Getting help

If you need help, if you are injured and require medical attention, if you fear for your safety or feel threatened, or if you would like to make the organisers aware of inappropriate behaviour, contact:

Don’t hesitate. We have your back.

Statement of Intent

We believe in jazz music and dance. We believe in the best throw-down, heart-stopping lindy hop, and that every song should be a solid sender that makes you leap to your feet. We believe that every dancer and musician has a right to good feels.

We are stepping UP. We do not tolerate harassment or bullying, and are actively working to prevent sexual harassment in the swing dance scene.

You are WITH us on this. In joining us on the dance floor or agreeing to work with us as a teacher, DJ, musician, sound engineer, volunteer, performer, or event manager, you agree to treat all participants with care and respect and to abide by our code of conduct. You also accept that young people should to be respected, and minors must be accompanied by an adult.

Code of Conduct

  • There’s room for all of us on the dance floor.
  • We welcome all dancers and lovers of music regardless of gender/gender identity, race, ethnicity, sexual orientation, disability, physical appearance, religion, and so on.
  • We’re looking out for our peeps.
  • If you harass someone, you may be asked to leave, you may be banned from other events managed by the organising team, the police may be notified, and this is at our discretion. We don’t have to give you a second chance.
  • Talk nice.
  • Do not use misogynist, homophobic, transphobic, ableist, or racist language.
  • Your body is important.
  • Respect the bodies and persons of other people: do not touch without asking permission, stop if someone asks you to stop touching them, and give other dancers space and time alone if they need it.
  • Be ok with people saying no.
  • If you ask someone to dance and they say “No thank you,” be ok with that. Reply, “Hey, no worries - maybe another time!” and move on to ask someone else. No one is obliged to dance with you.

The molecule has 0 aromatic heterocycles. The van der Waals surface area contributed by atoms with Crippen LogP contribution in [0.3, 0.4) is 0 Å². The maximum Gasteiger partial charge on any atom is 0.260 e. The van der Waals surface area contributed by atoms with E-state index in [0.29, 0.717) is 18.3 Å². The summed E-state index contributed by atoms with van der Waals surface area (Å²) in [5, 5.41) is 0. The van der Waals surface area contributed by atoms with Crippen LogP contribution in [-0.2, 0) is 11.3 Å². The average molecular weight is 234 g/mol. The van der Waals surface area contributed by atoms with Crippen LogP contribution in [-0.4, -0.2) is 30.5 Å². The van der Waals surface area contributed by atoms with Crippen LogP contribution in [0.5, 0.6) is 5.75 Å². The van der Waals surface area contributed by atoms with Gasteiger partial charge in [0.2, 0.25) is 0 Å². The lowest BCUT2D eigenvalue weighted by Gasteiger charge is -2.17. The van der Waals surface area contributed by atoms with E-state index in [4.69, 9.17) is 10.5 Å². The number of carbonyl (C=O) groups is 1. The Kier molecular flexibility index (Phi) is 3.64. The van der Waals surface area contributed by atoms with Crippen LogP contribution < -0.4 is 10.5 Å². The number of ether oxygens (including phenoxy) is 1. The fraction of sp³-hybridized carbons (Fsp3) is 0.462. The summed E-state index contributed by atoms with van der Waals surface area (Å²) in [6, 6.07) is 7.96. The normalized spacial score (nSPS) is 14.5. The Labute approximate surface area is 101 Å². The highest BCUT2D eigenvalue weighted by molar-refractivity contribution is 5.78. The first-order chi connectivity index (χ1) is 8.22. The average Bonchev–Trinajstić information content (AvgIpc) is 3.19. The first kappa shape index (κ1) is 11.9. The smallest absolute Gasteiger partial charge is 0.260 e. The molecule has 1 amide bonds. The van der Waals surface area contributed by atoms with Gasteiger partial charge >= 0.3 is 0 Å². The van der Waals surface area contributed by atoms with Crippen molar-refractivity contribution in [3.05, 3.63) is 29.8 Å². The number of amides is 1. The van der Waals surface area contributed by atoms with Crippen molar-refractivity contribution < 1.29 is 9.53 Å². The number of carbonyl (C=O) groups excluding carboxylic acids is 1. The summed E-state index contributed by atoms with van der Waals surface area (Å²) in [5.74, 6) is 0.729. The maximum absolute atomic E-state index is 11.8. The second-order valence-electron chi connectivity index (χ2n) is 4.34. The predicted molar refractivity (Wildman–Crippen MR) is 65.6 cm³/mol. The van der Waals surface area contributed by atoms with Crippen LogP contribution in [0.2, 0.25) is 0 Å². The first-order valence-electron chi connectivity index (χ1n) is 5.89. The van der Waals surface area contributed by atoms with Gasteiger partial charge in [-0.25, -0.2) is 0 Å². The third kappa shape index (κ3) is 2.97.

• You can say no.
  • If someone asks you to dance and you don’t want to, say “No thank you” and leave it at that. If you someone asks you to dance and you do want to, say “YES please!” Nothing is better than enthusiastic consent.
  • Play safe.
  • Don’t pull aerials, lifts, or drops on the social dance floor, but it’s ok in jams and comps. You must have verbal consent from every dance partner before you do lifts, drops, or aerials. Just because you had consent once, doesn’t mean you have it now.

Sexual Harassment Policy

What counts as sexual harassment?

The Australian Human Rights Commission defines sexual harassment as including:

  • Staring or leering.
  • Unnecessary familiarity, such as deliberately brushing up against you, or unwelcome touching.
  • Suggestive comments or jokes.
  • Insults or taunts of a sexual nature.
  • Intrusive questions or statements about your private life.
  • Displaying posters, magazines, or screen savers of a sexual nature.
  • Sending sexually explicit emails or text messages.
  • Inappropriate advances on social networking sites.
  • Accessing sexually explicit internet sites.
  • Requests for sex or repeated unwanted requests to go out on dates.